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No. 989:
Tower of Babel

Today, let's look for the first language. The University of Houston's College of Engineering presents this series about the machines that make our civilization run, and the people whose ingenuity created them.

People look for the original Biblical artifacts. They scour Mount Ararat looking for Noah's Ark, and they try to explain the Star of Bethlehem. They ask, "Was there really a flood?" Recently, a Nova program took on the Tower of Babel. But, instead of asking, "Was there really a tower?" it cuts to the underlying question: "Did we all once speak a common tongue?"

Certainly languages evolve and splinter. A linguist studying modern Philadelphians finds it takes only twenty years or so for "bad" to evolve into "byad" or "snake" into "sneak." We listen to the Lord's Prayer as it was said 800 years ago, and we can hardly follow it. The 1200-year-old version is unintelligible.

Trace English back 6000 years, and we reach the so-called Proto-Indo-European language -- ancestor of the Germanic, Indo-Iranian, Balto-Slavic, Celtic, Albanian, Italic, Hellenic, and Armenian language groups. Linguists figured that out 200 years ago by looking at stable words that change slowly --like numbers, body parts, and certain pronouns. In our cousin language of Sanskrit, the word for "three" is "trayas." It doesn't change much.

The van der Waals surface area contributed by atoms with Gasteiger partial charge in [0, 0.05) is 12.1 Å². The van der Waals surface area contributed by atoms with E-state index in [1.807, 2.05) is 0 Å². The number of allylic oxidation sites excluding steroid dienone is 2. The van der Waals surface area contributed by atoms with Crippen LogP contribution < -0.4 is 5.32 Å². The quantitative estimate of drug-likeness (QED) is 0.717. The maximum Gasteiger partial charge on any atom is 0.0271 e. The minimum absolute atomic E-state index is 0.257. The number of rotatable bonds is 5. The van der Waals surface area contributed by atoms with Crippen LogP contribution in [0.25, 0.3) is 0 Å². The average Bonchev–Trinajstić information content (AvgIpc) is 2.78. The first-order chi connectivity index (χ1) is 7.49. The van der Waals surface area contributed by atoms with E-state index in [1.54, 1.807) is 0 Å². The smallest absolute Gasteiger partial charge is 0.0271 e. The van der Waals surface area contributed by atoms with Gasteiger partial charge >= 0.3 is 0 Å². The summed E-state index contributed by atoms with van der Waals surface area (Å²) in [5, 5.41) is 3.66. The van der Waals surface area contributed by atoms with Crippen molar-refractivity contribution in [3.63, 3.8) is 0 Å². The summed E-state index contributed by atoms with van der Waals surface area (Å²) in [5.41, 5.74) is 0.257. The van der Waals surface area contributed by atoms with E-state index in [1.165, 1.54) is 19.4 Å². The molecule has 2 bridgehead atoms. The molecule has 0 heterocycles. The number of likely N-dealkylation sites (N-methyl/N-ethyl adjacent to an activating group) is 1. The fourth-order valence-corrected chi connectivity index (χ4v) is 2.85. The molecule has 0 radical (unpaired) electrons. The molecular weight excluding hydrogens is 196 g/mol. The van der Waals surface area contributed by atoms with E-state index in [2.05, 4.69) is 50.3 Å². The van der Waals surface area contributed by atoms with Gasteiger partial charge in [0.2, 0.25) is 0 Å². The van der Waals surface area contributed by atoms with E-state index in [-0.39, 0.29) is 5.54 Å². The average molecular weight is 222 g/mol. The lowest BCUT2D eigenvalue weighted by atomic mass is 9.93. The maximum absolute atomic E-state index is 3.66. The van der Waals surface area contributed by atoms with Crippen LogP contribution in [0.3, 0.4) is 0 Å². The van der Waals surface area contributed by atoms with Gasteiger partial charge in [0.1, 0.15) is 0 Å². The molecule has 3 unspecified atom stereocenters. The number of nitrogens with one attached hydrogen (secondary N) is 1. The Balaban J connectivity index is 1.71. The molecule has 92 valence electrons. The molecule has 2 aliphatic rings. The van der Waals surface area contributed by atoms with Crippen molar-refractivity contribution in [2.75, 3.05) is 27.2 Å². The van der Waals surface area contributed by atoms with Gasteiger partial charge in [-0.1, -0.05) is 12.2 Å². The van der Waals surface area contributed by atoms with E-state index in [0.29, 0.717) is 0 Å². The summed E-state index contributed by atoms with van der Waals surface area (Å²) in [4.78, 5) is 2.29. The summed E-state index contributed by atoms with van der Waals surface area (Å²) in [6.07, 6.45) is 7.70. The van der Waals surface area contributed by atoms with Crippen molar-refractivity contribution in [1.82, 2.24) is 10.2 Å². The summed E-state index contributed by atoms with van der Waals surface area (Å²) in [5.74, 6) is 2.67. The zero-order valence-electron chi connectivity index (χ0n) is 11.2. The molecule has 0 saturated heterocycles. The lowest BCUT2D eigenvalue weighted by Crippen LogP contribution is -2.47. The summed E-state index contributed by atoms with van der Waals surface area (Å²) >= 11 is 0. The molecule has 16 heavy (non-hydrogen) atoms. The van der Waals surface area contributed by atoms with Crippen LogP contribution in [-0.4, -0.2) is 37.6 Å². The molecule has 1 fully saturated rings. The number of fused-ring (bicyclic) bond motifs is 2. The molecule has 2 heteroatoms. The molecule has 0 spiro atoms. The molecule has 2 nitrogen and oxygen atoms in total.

But languages of the Indo-European family have been written down for 5000 years. We can trace them back. Only a few of the 300-odd languages in the Sino-Tibetan family were written before this century. Now linguists armed with computers try to extrapolate to the parent Oriental tongue. They begin with body parts like eye. It comes out in kindred words like mik, myak, or smik.

Basque, spoken in southern France and northern Spain, has no kinship with any known family of languages. It's called a "language isolate." So geneticists descend on the Pyrenees to sample blood and DNA. Sure enough, the Basque people are as isolated genetically as they are linguistically. Any division from common ancestors, either biolological or linguistic, must have occured very long ago.

And we're left puzzled. Was there ever a single parent tongue? A group of Russian linguists thinks there was, 15,000 years ago. They're trying to reconstruct it. The resulting language is rich in words for animal anatomy and a near-mystical world. But few American academics buy the idea. Anthropologists are pretty sure that human speech is about 40,000 years old. Language would have splintered long since --a mere 15,000 years ago.

Still, language probably did start among one advanced people, then spread and divided. In fact, the Genesis account says that God not only confused language at Babel, but He also scattered the people. And, at least in that sense, the Tower of Babel story seems to be literally true -- after all.

I'm John Lienhard, at the University of Houston, where we're interested in the way inventive minds work.

(Theme music)

In Search of the First Language, Nova, aired on KUHT, Houston, December 27, 1994.

I am grateful for counsel on liguistic matters from Dr. J.E. Fadell, UH Library. Notice that my approximations to Philadelphian pronounciations of bad=byad and snake=sneak are rough approximations. One would need the international phonetic alphabet to write these down accurately.


The ruins of Nebuchadnezzar's Palace in 6th-century Babylon
Stereopticon photo courtesy of Margaret Culbertson

The ruins of Nebuchadnezzar's Palace in 6th-century Babylon